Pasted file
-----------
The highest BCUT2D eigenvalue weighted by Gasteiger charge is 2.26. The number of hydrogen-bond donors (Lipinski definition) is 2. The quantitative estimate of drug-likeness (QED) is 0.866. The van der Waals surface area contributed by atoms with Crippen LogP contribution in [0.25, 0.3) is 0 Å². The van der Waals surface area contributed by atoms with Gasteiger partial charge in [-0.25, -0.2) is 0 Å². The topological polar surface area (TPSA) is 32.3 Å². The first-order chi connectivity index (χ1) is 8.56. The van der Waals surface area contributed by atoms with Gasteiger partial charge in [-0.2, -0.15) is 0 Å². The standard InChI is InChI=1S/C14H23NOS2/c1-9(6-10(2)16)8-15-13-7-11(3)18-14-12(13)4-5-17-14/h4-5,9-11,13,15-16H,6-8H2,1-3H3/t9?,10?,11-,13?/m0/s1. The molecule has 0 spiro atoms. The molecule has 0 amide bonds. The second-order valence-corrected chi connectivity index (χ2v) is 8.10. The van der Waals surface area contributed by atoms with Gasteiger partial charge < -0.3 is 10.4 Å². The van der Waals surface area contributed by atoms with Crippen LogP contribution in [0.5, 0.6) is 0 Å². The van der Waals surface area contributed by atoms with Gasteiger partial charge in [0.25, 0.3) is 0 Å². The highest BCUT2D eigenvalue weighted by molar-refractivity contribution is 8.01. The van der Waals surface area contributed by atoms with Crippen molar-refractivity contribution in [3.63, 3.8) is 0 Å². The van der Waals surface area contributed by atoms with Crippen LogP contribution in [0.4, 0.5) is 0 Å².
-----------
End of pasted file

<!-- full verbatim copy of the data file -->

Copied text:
The highest BCUT2D eigenvalue weighted by Gasteiger charge is 2.26. The number of hydrogen-bond donors (Lipinski definition) is 2. The quantitative estimate of drug-likeness (QED) is 0.866. The van der Waals surface area contributed by atoms with Crippen LogP contribution in [0.25, 0.3) is 0 Å². The van der Waals surface area contributed by atoms with Gasteiger partial charge in [-0.25, -0.2) is 0 Å². The topological polar surface area (TPSA) is 32.3 Å². The first-order chi connectivity index (χ1) is 8.56. The van der Waals surface area contributed by atoms with Gasteiger partial charge in [-0.2, -0.15) is 0 Å². The standard InChI is InChI=1S/C14H23NOS2/c1-9(6-10(2)16)8-15-13-7-11(3)18-14-12(13)4-5-17-14/h4-5,9-11,13,15-16H,6-8H2,1-3H3/t9?,10?,11-,13?/m0/s1. The molecule has 0 spiro atoms. The molecule has 0 amide bonds. The second-order valence-corrected chi connectivity index (χ2v) is 8.10. The van der Waals surface area contributed by atoms with Gasteiger partial charge < -0.3 is 10.4 Å². The van der Waals surface area contributed by atoms with Crippen LogP contribution in [0.5, 0.6) is 0 Å². The van der Waals surface area contributed by atoms with Gasteiger partial charge in [0.25, 0.3) is 0 Å². The highest BCUT2D eigenvalue weighted by molar-refractivity contribution is 8.01. The van der Waals surface area contributed by atoms with Crippen molar-refractivity contribution in [3.63, 3.8) is 0 Å². The van der Waals surface area contributed by atoms with Crippen LogP contribution in [0.4, 0.5) is 0 Å².